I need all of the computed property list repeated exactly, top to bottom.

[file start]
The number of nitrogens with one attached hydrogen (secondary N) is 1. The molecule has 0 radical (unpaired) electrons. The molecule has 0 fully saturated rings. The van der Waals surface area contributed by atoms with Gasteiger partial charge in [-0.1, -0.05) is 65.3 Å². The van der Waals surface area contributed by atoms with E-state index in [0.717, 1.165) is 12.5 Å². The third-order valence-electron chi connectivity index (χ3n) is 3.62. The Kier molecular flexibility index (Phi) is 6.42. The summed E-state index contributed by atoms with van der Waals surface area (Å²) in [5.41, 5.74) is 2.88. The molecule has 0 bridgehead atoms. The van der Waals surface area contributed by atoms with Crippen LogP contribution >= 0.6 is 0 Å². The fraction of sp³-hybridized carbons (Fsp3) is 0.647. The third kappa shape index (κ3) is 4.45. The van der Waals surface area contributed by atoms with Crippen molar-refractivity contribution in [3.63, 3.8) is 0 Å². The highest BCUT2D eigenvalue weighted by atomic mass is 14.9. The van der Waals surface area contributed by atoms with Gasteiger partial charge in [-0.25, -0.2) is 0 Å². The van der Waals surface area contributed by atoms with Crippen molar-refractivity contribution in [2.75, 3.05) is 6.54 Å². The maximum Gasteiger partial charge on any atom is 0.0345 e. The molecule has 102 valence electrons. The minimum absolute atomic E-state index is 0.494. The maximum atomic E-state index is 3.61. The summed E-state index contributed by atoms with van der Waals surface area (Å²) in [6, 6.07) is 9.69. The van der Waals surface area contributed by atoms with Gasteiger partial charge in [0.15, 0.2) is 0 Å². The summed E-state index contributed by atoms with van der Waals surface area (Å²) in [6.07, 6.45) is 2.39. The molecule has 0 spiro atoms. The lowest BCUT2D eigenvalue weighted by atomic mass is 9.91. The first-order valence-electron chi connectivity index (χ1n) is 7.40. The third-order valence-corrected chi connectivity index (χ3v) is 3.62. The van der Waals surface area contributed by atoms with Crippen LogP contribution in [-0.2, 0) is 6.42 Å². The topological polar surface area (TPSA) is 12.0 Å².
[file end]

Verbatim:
The number of nitrogens with one attached hydrogen (secondary N) is 1. The molecule has 0 radical (unpaired) electrons. The molecule has 0 fully saturated rings. The van der Waals surface area contributed by atoms with Gasteiger partial charge in [-0.1, -0.05) is 65.3 Å². The van der Waals surface area contributed by atoms with E-state index in [0.717, 1.165) is 12.5 Å². The third-order valence-electron chi connectivity index (χ3n) is 3.62. The Kier molecular flexibility index (Phi) is 6.42. The summed E-state index contributed by atoms with van der Waals surface area (Å²) in [5.41, 5.74) is 2.88. The molecule has 0 bridgehead atoms. The van der Waals surface area contributed by atoms with Crippen LogP contribution >= 0.6 is 0 Å². The fraction of sp³-hybridized carbons (Fsp3) is 0.647. The third kappa shape index (κ3) is 4.45. The van der Waals surface area contributed by atoms with Crippen molar-refractivity contribution in [3.63, 3.8) is 0 Å². The highest BCUT2D eigenvalue weighted by atomic mass is 14.9. The van der Waals surface area contributed by atoms with Gasteiger partial charge in [-0.25, -0.2) is 0 Å². The van der Waals surface area contributed by atoms with Crippen molar-refractivity contribution in [2.75, 3.05) is 6.54 Å². The maximum Gasteiger partial charge on any atom is 0.0345 e. The molecule has 102 valence electrons. The minimum absolute atomic E-state index is 0.494. The maximum atomic E-state index is 3.61. The summed E-state index contributed by atoms with van der Waals surface area (Å²) in [6, 6.07) is 9.69. The van der Waals surface area contributed by atoms with Gasteiger partial charge in [0.15, 0.2) is 0 Å². The summed E-state index contributed by atoms with van der Waals surface area (Å²) in [6.07, 6.45) is 2.39. The molecule has 0 spiro atoms. The lowest BCUT2D eigenvalue weighted by atomic mass is 9.91. The first-order valence-electron chi connectivity index (χ1n) is 7.40. The third-order valence-corrected chi connectivity index (χ3v) is 3.62. The van der Waals surface area contributed by atoms with Crippen LogP contribution in [-0.2, 0) is 6.42 Å². The topological polar surface area (TPSA) is 12.0 Å².